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Reliability and Fault Tolerance of RAMs

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Learn how advanced techniques are allowing engineers to improve RAM reliability without compromising performance, cost, or space requirements.
This chapter is from the book

CHAPTER OVERVIEW

  • Scaling and reliability

    • Supply voltage and power constraints

    • Threshold voltage control

    • Gate oxide reliability

    • Hot carriers, latchup, soft errors, electrostatic discharge, and electrical overstress

    • Metallization reliability (contamination, electromigration, and stress migration)

  • Defects, faults, errors, and reliability

  • Reliability testing and measurement

  • Reliability characterization

  • Reliability prediction

  • Reliability simulation tools

  • Mechanisms for permanent device failure

  • Safeguarding against failure

1.1 Introduction

Since the mid-1990s, the demand for reliability and fault tolerance in semiconductor memories has increased tremendously. This demand has been fueled largely by the revolutionary growth of system-on-a-chip (SoC) and embedded controller architectures that require large amounts of on-chip SRAM, DRAM, and flash memories, integrated with either digital (i.e., ASIC or FGPA), analog, or mixed-signal technologies. As minimum feature sizes of MOS transistors for very deep submi-cron technologies are constantly being scaled down toward 0.05 mm, embedded memories have become very vulnerable to even minor process variations, resulting in low manufacturing yield and reliability. Associated with these process variations are various parametric faults, such as substrate and gate oxide leakage currents and threshold voltage shifts. Sometimes, these phenomena may cause a memory device to pass manufacturing tests but eventually fail during field use. These permanent, or hard errors, therefore, are the result of process technology variations and weaknesses due to scaling that cause layout defects and leakage currents in memory devices.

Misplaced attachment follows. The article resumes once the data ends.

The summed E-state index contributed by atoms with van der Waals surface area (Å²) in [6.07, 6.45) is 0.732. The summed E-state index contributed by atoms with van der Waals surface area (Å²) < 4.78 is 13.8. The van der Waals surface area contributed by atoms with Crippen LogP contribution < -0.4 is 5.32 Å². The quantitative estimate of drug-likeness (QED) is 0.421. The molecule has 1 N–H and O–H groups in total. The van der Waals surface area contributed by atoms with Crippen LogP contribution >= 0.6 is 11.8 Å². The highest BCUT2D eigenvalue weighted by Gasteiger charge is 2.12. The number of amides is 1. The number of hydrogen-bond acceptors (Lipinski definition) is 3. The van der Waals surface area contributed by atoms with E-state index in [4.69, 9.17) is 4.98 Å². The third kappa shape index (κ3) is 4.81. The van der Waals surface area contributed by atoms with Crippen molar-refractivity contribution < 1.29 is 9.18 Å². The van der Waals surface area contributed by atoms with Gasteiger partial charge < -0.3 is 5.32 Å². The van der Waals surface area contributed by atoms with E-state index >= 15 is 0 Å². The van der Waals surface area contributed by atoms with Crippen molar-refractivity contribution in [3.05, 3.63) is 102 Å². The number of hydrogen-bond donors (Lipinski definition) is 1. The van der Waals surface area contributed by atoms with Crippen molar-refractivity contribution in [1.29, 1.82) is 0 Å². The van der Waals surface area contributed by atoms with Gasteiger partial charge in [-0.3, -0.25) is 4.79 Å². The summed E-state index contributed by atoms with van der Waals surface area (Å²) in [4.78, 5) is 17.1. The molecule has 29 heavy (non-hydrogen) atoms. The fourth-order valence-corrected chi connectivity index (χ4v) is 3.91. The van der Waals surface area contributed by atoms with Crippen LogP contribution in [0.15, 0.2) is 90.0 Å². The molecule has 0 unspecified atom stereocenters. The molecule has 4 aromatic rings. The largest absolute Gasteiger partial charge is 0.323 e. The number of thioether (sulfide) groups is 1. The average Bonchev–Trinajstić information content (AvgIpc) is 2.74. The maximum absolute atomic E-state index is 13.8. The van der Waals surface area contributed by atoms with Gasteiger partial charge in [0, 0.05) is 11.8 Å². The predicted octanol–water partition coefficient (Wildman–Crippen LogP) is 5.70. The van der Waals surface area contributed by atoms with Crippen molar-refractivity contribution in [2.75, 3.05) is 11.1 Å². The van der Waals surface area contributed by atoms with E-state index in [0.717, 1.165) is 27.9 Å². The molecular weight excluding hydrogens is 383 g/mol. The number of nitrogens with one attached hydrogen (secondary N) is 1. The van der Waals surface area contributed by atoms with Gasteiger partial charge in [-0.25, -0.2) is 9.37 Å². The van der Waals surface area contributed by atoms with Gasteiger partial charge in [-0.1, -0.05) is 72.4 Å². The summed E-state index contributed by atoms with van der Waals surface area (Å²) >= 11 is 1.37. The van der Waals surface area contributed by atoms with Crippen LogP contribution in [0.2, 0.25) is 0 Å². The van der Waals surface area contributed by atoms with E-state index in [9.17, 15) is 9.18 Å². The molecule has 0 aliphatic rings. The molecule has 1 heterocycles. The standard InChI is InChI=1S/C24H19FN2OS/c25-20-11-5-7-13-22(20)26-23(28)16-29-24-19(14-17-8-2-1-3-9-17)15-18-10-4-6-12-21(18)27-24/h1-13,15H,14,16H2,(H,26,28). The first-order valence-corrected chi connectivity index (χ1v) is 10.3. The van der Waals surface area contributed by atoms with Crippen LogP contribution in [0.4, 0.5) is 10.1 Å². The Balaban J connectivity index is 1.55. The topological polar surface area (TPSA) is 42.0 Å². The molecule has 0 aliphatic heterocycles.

RAM reliability has also been a major concern among designers of integrated circuits used in mission-critical space and real-time applications, including those used in harsh, high-radiation environments. In such an environment, single-event effects (SEE),for example, heavy-ion or alpha-particle strikes, neutron strikes, and ground-level cosmic radiation, may occur and cause stored data upsets, known as single-event upsets (SEU) or soft errors. Other single-event effects, such as single-event gate rupture (SEGR), single-event hard error (SHE), and single-event burnout (SEB) may have destructive effects on memory devices. The cost of field maintenance of memory devices used in space and real-time applications may be too high, warranting the need for an automated built-in self-repair mechanism, system-level error correction, or a proactive circuit hardening or technology hardening approach to reduce the risk of such problems.

Therefore, reliability and fault tolerance of RAMs are important during both manufacture and field use. Also, from the manufacturing test standpoint, quality and reliability testing early in the lifetime of the device are as crucial as functional testing.

Unlike functional testing where the expected behavior of a fault-free device can be characterized precisely by a binary bit or a bit vector, quality and reliability testing approaches rely on statistical characterization of a set of measurements of observed behavior accompanied by economic decision making. The decision-making process involves forecasting manufacturing cost, operational effectiveness, warranty cost, marketing strategy, and logistical support. This entire process thereby leads to a determination of the intrinsic quality and reliability of the manufactured device. In this chapter, we shall describe the parameters affecting the intrinsic quality and reliability and how to measure and test these parameters.

Table 1.1. Speculative CMOS technology scaling trends compiled from NTRS and ITRS data

 

1997

1999

2002

2005

2008

Channel length (μm)

0.25

0.18

0.13

0.10

0.07

Memory (bits per chip)

256M

1G

4G

16G

64G

Transistors per microprocessor

11M

21M

76M

200M

520M

Power supply voltage VDD (V)

1.8-2.5

1.5-1.8

1.2-1.5

0.9-1.2

0.6-0.9

Oxide thickness (nm)

8

6.5

5.5

5

4.5

DRAM chip area (mm2)

280

420

640

960

1400


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